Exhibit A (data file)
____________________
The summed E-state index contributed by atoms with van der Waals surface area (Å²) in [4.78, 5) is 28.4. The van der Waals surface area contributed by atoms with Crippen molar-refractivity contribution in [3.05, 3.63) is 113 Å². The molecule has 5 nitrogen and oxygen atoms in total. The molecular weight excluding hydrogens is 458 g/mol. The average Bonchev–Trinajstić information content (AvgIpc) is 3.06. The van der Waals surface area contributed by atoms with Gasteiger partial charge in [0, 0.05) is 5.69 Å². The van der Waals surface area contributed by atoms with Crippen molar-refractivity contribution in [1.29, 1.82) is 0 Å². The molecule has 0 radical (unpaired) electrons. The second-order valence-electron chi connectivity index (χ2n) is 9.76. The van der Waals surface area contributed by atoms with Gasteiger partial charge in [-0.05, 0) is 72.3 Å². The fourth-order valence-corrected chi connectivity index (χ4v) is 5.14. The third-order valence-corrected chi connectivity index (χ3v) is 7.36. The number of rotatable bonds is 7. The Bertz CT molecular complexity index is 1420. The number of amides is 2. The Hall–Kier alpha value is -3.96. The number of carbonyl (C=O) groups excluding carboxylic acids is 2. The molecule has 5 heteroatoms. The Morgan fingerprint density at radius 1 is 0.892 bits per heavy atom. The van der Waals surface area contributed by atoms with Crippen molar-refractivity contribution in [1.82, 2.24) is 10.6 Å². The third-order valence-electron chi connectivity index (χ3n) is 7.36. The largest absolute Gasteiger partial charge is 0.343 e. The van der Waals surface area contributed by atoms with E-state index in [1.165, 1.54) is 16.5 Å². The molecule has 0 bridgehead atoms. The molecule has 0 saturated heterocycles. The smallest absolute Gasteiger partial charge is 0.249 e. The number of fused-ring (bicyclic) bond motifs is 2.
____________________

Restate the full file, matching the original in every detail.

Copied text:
The summed E-state index contributed by atoms with van der Waals surface area (Å²) in [4.78, 5) is 28.4. The van der Waals surface area contributed by atoms with Crippen molar-refractivity contribution in [3.05, 3.63) is 113 Å². The molecule has 5 nitrogen and oxygen atoms in total. The molecular weight excluding hydrogens is 458 g/mol. The average Bonchev–Trinajstić information content (AvgIpc) is 3.06. The van der Waals surface area contributed by atoms with Gasteiger partial charge in [0, 0.05) is 5.69 Å². The van der Waals surface area contributed by atoms with Crippen molar-refractivity contribution in [1.29, 1.82) is 0 Å². The molecule has 0 radical (unpaired) electrons. The second-order valence-electron chi connectivity index (χ2n) is 9.76. The van der Waals surface area contributed by atoms with Gasteiger partial charge in [-0.05, 0) is 72.3 Å². The fourth-order valence-corrected chi connectivity index (χ4v) is 5.14. The third-order valence-corrected chi connectivity index (χ3v) is 7.36. The number of rotatable bonds is 7. The Bertz CT molecular complexity index is 1420. The number of amides is 2. The Hall–Kier alpha value is -3.96. The number of carbonyl (C=O) groups excluding carboxylic acids is 2. The molecule has 5 heteroatoms. The Morgan fingerprint density at radius 1 is 0.892 bits per heavy atom. The van der Waals surface area contributed by atoms with Crippen molar-refractivity contribution in [1.82, 2.24) is 10.6 Å². The third-order valence-electron chi connectivity index (χ3n) is 7.36. The largest absolute Gasteiger partial charge is 0.343 e. The van der Waals surface area contributed by atoms with E-state index in [1.165, 1.54) is 16.5 Å². The molecule has 0 bridgehead atoms. The molecule has 0 saturated heterocycles. The smallest absolute Gasteiger partial charge is 0.249 e. The number of fused-ring (bicyclic) bond motifs is 2.